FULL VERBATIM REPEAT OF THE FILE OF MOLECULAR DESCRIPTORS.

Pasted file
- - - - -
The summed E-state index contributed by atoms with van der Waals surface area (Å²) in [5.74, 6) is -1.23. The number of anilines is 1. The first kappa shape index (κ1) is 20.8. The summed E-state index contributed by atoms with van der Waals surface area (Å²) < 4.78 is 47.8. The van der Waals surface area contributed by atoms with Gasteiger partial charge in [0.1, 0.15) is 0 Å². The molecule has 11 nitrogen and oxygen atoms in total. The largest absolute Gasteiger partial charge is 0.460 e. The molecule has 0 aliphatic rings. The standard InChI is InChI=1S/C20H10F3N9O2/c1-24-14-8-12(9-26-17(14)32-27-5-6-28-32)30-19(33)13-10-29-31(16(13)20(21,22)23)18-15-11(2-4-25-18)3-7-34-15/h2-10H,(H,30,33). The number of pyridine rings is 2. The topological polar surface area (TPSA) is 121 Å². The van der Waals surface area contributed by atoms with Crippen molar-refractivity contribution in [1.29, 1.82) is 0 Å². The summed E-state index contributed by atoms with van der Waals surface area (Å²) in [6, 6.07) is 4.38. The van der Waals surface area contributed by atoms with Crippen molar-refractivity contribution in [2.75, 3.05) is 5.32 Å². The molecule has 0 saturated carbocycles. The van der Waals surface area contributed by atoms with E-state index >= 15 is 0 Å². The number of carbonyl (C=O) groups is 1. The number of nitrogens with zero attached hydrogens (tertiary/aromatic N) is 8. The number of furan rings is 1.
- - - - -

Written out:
The summed E-state index contributed by atoms with van der Waals surface area (Å²) in [5.74, 6) is -1.23. The number of anilines is 1. The first kappa shape index (κ1) is 20.8. The summed E-state index contributed by atoms with van der Waals surface area (Å²) < 4.78 is 47.8. The van der Waals surface area contributed by atoms with Gasteiger partial charge in [0.1, 0.15) is 0 Å². The molecule has 11 nitrogen and oxygen atoms in total. The largest absolute Gasteiger partial charge is 0.460 e. The molecule has 0 aliphatic rings. The standard InChI is InChI=1S/C20H10F3N9O2/c1-24-14-8-12(9-26-17(14)32-27-5-6-28-32)30-19(33)13-10-29-31(16(13)20(21,22)23)18-15-11(2-4-25-18)3-7-34-15/h2-10H,(H,30,33). The number of pyridine rings is 2. The topological polar surface area (TPSA) is 121 Å². The van der Waals surface area contributed by atoms with Crippen molar-refractivity contribution in [1.29, 1.82) is 0 Å². The summed E-state index contributed by atoms with van der Waals surface area (Å²) in [6, 6.07) is 4.38. The van der Waals surface area contributed by atoms with Crippen molar-refractivity contribution in [2.75, 3.05) is 5.32 Å². The molecule has 0 saturated carbocycles. The van der Waals surface area contributed by atoms with E-state index >= 15 is 0 Å². The number of carbonyl (C=O) groups is 1. The number of nitrogens with zero attached hydrogens (tertiary/aromatic N) is 8. The number of furan rings is 1.